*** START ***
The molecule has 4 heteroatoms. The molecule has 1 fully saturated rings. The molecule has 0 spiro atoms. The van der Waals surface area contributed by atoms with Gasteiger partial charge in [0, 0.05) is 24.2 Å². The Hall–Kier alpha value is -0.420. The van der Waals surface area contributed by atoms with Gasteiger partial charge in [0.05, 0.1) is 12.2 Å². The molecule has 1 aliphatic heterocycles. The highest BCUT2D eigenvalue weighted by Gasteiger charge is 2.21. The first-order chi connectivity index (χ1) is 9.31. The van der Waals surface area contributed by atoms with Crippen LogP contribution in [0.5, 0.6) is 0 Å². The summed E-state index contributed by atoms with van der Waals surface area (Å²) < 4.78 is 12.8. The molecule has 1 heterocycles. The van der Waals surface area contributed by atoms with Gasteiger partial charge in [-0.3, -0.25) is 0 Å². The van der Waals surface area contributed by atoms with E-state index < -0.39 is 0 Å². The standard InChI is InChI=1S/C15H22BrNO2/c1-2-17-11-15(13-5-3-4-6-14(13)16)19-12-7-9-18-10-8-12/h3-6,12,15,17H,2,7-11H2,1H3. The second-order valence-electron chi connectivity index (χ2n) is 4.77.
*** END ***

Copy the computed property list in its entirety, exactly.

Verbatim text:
The molecule has 4 heteroatoms. The molecule has 1 fully saturated rings. The molecule has 0 spiro atoms. The van der Waals surface area contributed by atoms with Gasteiger partial charge in [0, 0.05) is 24.2 Å². The Hall–Kier alpha value is -0.420. The van der Waals surface area contributed by atoms with Gasteiger partial charge in [0.05, 0.1) is 12.2 Å². The molecule has 1 aliphatic heterocycles. The highest BCUT2D eigenvalue weighted by Gasteiger charge is 2.21. The first-order chi connectivity index (χ1) is 9.31. The van der Waals surface area contributed by atoms with Crippen LogP contribution in [0.5, 0.6) is 0 Å². The summed E-state index contributed by atoms with van der Waals surface area (Å²) < 4.78 is 12.8. The molecule has 1 heterocycles. The van der Waals surface area contributed by atoms with Gasteiger partial charge in [-0.3, -0.25) is 0 Å². The van der Waals surface area contributed by atoms with E-state index < -0.39 is 0 Å². The standard InChI is InChI=1S/C15H22BrNO2/c1-2-17-11-15(13-5-3-4-6-14(13)16)19-12-7-9-18-10-8-12/h3-6,12,15,17H,2,7-11H2,1H3. The second-order valence-electron chi connectivity index (χ2n) is 4.77.